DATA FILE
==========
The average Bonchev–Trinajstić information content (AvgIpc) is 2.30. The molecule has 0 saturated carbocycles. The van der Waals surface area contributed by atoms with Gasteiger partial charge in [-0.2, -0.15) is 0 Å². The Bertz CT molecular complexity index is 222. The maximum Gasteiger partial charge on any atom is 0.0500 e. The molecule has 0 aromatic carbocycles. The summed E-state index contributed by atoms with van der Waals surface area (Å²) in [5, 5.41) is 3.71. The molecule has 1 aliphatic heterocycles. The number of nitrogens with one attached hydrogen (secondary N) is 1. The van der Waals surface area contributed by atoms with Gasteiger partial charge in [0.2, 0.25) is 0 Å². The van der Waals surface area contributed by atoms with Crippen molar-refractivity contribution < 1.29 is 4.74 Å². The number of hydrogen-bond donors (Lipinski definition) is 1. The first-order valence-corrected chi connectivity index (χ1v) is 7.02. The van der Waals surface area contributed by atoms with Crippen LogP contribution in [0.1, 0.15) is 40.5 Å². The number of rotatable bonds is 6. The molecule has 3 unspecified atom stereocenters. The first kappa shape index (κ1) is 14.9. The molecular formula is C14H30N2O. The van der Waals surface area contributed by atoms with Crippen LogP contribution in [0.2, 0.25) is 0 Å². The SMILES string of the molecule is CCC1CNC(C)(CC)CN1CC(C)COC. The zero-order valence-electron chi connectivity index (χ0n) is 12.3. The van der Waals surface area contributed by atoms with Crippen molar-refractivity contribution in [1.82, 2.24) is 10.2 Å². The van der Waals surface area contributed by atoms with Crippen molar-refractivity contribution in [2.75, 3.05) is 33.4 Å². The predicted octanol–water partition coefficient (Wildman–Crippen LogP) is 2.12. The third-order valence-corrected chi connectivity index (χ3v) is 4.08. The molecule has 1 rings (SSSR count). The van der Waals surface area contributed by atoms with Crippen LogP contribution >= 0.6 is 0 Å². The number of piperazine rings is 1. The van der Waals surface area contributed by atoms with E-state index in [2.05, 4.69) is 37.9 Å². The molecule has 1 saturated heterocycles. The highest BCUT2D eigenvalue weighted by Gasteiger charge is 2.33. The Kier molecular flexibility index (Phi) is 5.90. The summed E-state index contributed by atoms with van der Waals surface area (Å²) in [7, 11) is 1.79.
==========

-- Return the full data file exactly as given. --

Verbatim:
The average Bonchev–Trinajstić information content (AvgIpc) is 2.30. The molecule has 0 saturated carbocycles. The van der Waals surface area contributed by atoms with Gasteiger partial charge in [-0.2, -0.15) is 0 Å². The Bertz CT molecular complexity index is 222. The maximum Gasteiger partial charge on any atom is 0.0500 e. The molecule has 0 aromatic carbocycles. The summed E-state index contributed by atoms with van der Waals surface area (Å²) in [5, 5.41) is 3.71. The molecule has 1 aliphatic heterocycles. The number of nitrogens with one attached hydrogen (secondary N) is 1. The van der Waals surface area contributed by atoms with Gasteiger partial charge in [0.2, 0.25) is 0 Å². The van der Waals surface area contributed by atoms with Crippen molar-refractivity contribution < 1.29 is 4.74 Å². The number of hydrogen-bond donors (Lipinski definition) is 1. The first-order valence-corrected chi connectivity index (χ1v) is 7.02. The van der Waals surface area contributed by atoms with Crippen LogP contribution in [0.1, 0.15) is 40.5 Å². The number of rotatable bonds is 6. The molecule has 3 unspecified atom stereocenters. The first kappa shape index (κ1) is 14.9. The molecular formula is C14H30N2O. The van der Waals surface area contributed by atoms with Crippen LogP contribution in [0.2, 0.25) is 0 Å². The SMILES string of the molecule is CCC1CNC(C)(CC)CN1CC(C)COC. The zero-order valence-electron chi connectivity index (χ0n) is 12.3. The van der Waals surface area contributed by atoms with Crippen molar-refractivity contribution in [1.82, 2.24) is 10.2 Å². The van der Waals surface area contributed by atoms with Crippen molar-refractivity contribution in [2.75, 3.05) is 33.4 Å². The predicted octanol–water partition coefficient (Wildman–Crippen LogP) is 2.12. The third-order valence-corrected chi connectivity index (χ3v) is 4.08. The molecule has 1 rings (SSSR count). The van der Waals surface area contributed by atoms with Crippen LogP contribution >= 0.6 is 0 Å². The number of piperazine rings is 1. The van der Waals surface area contributed by atoms with E-state index in [2.05, 4.69) is 37.9 Å². The molecule has 1 saturated heterocycles. The highest BCUT2D eigenvalue weighted by Gasteiger charge is 2.33. The Kier molecular flexibility index (Phi) is 5.90. The summed E-state index contributed by atoms with van der Waals surface area (Å²) in [7, 11) is 1.79.